Type 1936A-class destroyer
United States Navy
|Class & type:||Narvik-class destroyer|
|Displacement:||2,600 tonnes (standard)
|Length:||127 m (416 ft 8 in)|
|Beam:||12 m (39 ft 4 in)|
|Draught:||4.65 m (15 ft 3 in)|
|Installed power:||70,000 hp (52,200 kW)|
|Propulsion:||2 shafts, geared turbines 6 boilers|
|Speed:||37½ knots (69 km/h)|
|Range:||3650 nmi at 18 knots|
|Endurance:||1936A: 2,150 nautical miles (3,980 km) at 19 knots (35 km/h)
1936A (Mob): 2,240 nautical miles (4,150 km) at 19 knots (35 km/h)
|Complement:||220 officers and men|
|Armament:||1936A: 4 or 5 15 cm guns (4x1 or 1x2 & 3x1)
1936A (Mob): 5 15 cm guns (1x2 & 3x1)
The Zerstörer 1936A-class destroyers, or Narvik-class destroyers as they were known to the Allies, were a class of German destroyers of the Second World War. In common with other German destroyers launched after the start of World War II, the Narviks were unnamed, known only by their hull numbers - Z23 to Z39.
In terms of armament, they were closer to light cruisers than the typical destroyer. The use of 15 cm (5.9 inch) guns was atypical of destroyers which tended to have guns around 120 – 127 mm (4.7 to 5 inch) in calibre. They were intended to carry two forward guns in a twin turret, but as the twin turrets were not ready in time, early class 1936As carried a single mounted gun forward.
Despite being powerful the ships were not without their flaws. There were problems with the reliability of the high pressure steam engines and seakeeping in rough seas due to the newly designed bow and heavy forward artillery.
The eight ships of the Zerstörer 1936A class (Z23 to Z30) were all laid down between 1938 and 1940. The seven destroyers numbered from Z31 to Z39 were classed as Zerstörer 1936A (Mob); they were laid down in 1940 and 1941 and were slightly larger and had some internal modifications (including engines that caused less trouble than with their predecessors) from the original design to shorten construction times.
The class, including the 36A (Mob), consisted of 15 ships. All were built in Bremen by AG Weser shipyard (part of Deutsche Schiff- und Maschinenbau AG/Deschimag) apart from Z37, Z38 and Z39 which were built by Germania (Kiel).
|Z23||15 November 1938||15 September 1940||Badly damaged by bomb hit on 12 August 1944 and decommissioned on 21 August. Taken by France after the war and renamed Leopard. Scrapped in 1951.|
|Z24||2 January 1939||26 October 1940||Sunk on 25 August 1944 near Le Verdon by British bombers.|
|Z25||15 February 1939||30 November 1940||Taken by France after the war and renamed Hoche. Scrapped in 1958.|
|Z26||1 April 1939||11 January 1941||Sunk in battle by the British cruiser Trinidad and destroyer Eclipse on 29 March 1942 in the Barents Sea while attacking Convoy PQ-13.|
|Z27||27 December 1939||26 February 1941||Sunk in battle with British light cruisers Glasgow and Enterprise on 28 December 1943 in the Bay of Biscay.|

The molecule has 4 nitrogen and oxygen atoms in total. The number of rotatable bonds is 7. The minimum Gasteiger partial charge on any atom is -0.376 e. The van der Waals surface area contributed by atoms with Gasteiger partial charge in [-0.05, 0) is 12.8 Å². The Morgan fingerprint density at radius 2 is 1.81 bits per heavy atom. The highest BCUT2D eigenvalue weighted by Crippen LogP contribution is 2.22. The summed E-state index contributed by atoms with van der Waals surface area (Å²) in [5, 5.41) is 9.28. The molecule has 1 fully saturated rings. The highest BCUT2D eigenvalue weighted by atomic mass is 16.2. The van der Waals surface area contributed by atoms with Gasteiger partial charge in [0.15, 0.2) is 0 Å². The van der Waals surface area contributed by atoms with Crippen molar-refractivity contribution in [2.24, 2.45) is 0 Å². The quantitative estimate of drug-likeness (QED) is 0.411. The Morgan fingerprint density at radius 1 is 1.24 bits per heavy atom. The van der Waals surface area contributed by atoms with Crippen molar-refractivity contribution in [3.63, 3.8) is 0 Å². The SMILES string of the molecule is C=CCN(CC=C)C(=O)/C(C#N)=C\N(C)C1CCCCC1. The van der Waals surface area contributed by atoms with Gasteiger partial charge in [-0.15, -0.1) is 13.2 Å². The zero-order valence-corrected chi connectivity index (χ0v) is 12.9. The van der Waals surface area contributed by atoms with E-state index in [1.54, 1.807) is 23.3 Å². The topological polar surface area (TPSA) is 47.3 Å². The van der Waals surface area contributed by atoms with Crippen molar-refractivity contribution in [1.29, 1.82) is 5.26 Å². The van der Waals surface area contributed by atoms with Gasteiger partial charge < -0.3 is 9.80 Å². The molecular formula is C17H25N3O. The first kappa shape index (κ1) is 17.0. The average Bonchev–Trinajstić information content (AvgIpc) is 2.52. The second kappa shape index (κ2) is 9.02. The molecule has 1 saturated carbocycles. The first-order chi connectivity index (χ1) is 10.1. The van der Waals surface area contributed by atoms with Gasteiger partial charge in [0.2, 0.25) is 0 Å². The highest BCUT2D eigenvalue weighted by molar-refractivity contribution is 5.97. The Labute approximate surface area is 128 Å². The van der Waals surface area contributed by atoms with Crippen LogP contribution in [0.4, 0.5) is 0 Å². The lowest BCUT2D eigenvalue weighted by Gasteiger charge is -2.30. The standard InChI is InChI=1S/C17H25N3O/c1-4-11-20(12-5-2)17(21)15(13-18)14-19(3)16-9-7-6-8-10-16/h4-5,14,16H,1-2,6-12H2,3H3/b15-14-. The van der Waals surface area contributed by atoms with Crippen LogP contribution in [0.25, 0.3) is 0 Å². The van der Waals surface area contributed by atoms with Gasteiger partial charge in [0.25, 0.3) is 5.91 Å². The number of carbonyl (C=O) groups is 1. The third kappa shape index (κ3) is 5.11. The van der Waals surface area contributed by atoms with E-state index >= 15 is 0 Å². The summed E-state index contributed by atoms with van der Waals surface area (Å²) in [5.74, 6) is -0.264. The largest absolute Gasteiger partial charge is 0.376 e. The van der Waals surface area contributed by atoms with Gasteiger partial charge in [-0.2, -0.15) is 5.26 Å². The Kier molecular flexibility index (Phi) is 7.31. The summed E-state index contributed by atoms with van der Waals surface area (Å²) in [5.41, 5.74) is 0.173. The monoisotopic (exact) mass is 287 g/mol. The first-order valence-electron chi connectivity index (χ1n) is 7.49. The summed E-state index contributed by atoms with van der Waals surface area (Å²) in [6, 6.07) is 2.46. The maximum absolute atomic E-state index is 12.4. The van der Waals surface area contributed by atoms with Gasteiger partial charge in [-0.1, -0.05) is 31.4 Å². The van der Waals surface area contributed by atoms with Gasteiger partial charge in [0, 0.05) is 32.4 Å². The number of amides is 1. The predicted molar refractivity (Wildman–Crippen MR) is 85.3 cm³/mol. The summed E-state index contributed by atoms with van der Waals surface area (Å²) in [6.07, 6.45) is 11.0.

|Z28||30 October 1939||9 August 1941||Sunk by British bombers on 3 March 1945 near Saßnitz in the Baltic Sea.|
|Z29||21 March 1940||25 June 1941||Taken by Britain after the war and given to the USA. Scuttled because of her poor condition by US Navy on 16 December 1946 near Jutland.|
|Z30||15 April 1940||15 November 1941||Taken by Norway after the war and given to Britain. Used as target ship and scrapped in 1949.|
|Z31||1 September 1940||11 April 1942||Taken by France after the war and renamed Marceau. Scrapped in 1958.|
|Z32||1 November 1940||15 September 1942||Damaged in battle with Canadian destroyers Haida and Huron on 9 June 1944 during the Battle of Ushant and beached. Later destroyed by air attacks.|
|Z33||22 December 1940||6 February 1943||Taken by Soviet Union after the war and renamed Provorniy (Проворный). Sunk as target ship in 1961.|
|Z34||15 January 1941||5 June 1943||Taken by USA after the war. Scuttled because of her poor condition by US Navy on 26 March 1946 near Jutland.|
|Z37||1940||16 July 1942||Collided with destroyer Z32 on 1 January 1944 and badly damaged. Decommissioned on 24 August and scuttled the same day in Bordeaux. Scrapped in 1949|
|Z38||1940||20 March 1943||Taken by Britain after the war and renamed Nonsuch. Used for testing effects of underwater explosions, contrary to expectations it broke in half during the first test and was scrapped between 1949 and 1950.|
|Z39||1940||21 August 1943||Taken by Britain after the war and given to USA. Renamed DD-939 and used for testing. Given to France in 1947 and used as spare part supply for other German vessels in service. Scrapped in 1964.|
||This article includes a list of references, but its sources remain unclear because it has insufficient inline citations. (November 2013)|
- Brown Nelson to Vanguard (2000) Chatham Publishing p172
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